Sunday, November 7, 2010

The Journey

Daylight savings is a bitch. This whole business of "spring forward" and "fall back" really screws up your life when you have small children who rise with the sun. And so it was that at 6:30 this morning (yes, I know, it could have been worse) I awakened to the sound of dueling high pitched voices calling out "Mommy!" (Jack, who is perfectly capable of getting himself out of bed) and "MAAAAMMMMEEEEE!" (Sawyer, who is still incarcerated in the crib). Just once I'd like them to wake up hollering for Dad. Just once.

Coffee. Breakfast for the kids. Running clothes.

Oh yes, today was the big day. Not the half marathon, that's November 20th, and I'll be providing you with all of the details in case you are bored out of your skull enough to come stand in the rain (just a guess) and watch people run for two plus hours. Today was the big day, though, because today was the final long training run. The twelve miler. My dad and I hitched a ride to Springfield and as we climbed from the cozy, NPR filled car and looked around at our dismal surroundings and the threatening clouds over our heads, we both had one of those "What the hell are we doing here?" sort of moments. The Subaru vanished and we had no choice but to run. All the way to north Eugene. And then back around to my car, which we had parked at EWEB. And so we did. And it was totally awesome.

But what about the race? Isn't that supposed to be the big day?

I realized that this half marathon isn't about the race at all. It's so much more important than that. It's been my reason for hauling myself out of bed, rain or shine, every weekend and lacing up my running shoes and heading out the door. It's been my motivation for doing those mid week shorter runs, even on the days when work has exhausted me and the thought of pushing the stroller, heavy with two kids, seems impossible. It's been my quiet, alone time to reflect, plan lessons, and to sort things out when I run by myself. It's been time with my dad, time that we've never had before, and that we might not have again for awhile, when we run together on the weekend. You really get to know a person when you run twelve miles together. I feel closer to my dad now than I ever have.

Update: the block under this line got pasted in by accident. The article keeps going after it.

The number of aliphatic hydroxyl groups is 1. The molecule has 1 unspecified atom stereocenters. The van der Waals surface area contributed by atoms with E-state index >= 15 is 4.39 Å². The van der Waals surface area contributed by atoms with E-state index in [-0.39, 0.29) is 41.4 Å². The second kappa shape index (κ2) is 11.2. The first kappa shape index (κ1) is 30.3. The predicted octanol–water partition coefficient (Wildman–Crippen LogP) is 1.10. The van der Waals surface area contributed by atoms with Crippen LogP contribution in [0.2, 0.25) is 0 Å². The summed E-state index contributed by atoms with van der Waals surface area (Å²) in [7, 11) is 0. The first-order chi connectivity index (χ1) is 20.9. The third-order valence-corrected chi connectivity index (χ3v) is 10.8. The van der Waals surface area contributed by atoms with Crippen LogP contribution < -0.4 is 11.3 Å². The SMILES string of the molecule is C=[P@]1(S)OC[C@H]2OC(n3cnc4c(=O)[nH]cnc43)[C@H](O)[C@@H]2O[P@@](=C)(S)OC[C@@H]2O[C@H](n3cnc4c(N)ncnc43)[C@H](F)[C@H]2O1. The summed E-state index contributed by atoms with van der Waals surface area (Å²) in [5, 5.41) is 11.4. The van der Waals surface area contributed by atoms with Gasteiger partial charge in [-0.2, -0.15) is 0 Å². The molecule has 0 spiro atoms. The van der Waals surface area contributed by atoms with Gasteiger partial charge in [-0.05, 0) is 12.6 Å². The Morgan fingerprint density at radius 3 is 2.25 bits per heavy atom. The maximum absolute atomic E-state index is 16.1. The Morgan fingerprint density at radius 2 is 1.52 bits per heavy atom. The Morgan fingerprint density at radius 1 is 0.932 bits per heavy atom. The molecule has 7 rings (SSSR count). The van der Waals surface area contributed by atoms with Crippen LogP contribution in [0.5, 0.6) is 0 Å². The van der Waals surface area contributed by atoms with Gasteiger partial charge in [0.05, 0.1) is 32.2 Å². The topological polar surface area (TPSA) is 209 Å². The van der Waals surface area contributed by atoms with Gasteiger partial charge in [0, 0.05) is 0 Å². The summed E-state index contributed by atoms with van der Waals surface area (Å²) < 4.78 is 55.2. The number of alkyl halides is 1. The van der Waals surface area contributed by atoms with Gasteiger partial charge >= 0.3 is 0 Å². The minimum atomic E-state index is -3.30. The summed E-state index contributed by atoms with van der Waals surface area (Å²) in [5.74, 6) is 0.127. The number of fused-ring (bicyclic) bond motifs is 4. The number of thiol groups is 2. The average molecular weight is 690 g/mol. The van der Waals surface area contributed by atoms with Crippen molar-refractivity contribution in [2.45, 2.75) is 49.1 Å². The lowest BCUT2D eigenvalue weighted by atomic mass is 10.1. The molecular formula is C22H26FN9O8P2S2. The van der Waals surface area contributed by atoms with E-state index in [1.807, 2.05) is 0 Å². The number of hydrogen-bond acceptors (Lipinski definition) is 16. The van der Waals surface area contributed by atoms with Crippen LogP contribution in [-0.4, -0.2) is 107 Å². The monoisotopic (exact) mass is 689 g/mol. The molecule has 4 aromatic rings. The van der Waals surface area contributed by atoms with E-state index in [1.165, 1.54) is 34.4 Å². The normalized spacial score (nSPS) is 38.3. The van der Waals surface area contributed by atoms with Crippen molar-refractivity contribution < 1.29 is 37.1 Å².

The journey has been more meaningful than the destination. I will be sad when the race has been run. I will miss the journey.

And yeah, I know, we could just sign right up for another half marathon, right? But really I can't. It's too much time. My kids need me. Brent needs me. I need to spend my Sunday mornings at home with pancakes and the newspaper and my family again for awhile.

Also, there are other journeys in my life that need my attention. The sometimes daunting and overwhelming undertaking of raising two kids to be decent human beings, for one. This world seems so effed up sometimes: people hate each other because of their differences, the gap between the haves and have nots widens, schools are closing... Sometimes it all seems so corrupt. I am constantly obsessing over how my actions of today, and the actions of those around them, will influence my children tomorrow. Will they go to good schools? Will they be happy? Healthy? Interesting? Empathetic? Funny? Athletic? Tolerant? Well-read? Most importantly, will they be themselves? I know I will miss this journey, too, once the destination has been reached, but damn, this is one hell of a ride.

Kind of makes that half marathon look easy now, doesn't it?


  1. I feel the exactly the same way about the runs. This has been a more important project than I had imagined. Sort of a grown up version of "tricks of throwing."
    Love, Doug

  2. I love your blog posts. I feel like a secret stalker who has inside information into your life, and I don't really even know you! Just wanted you to know that your posts are read and appreciated. I'm so glad you're a language arts teacher! I think you should write a book! :)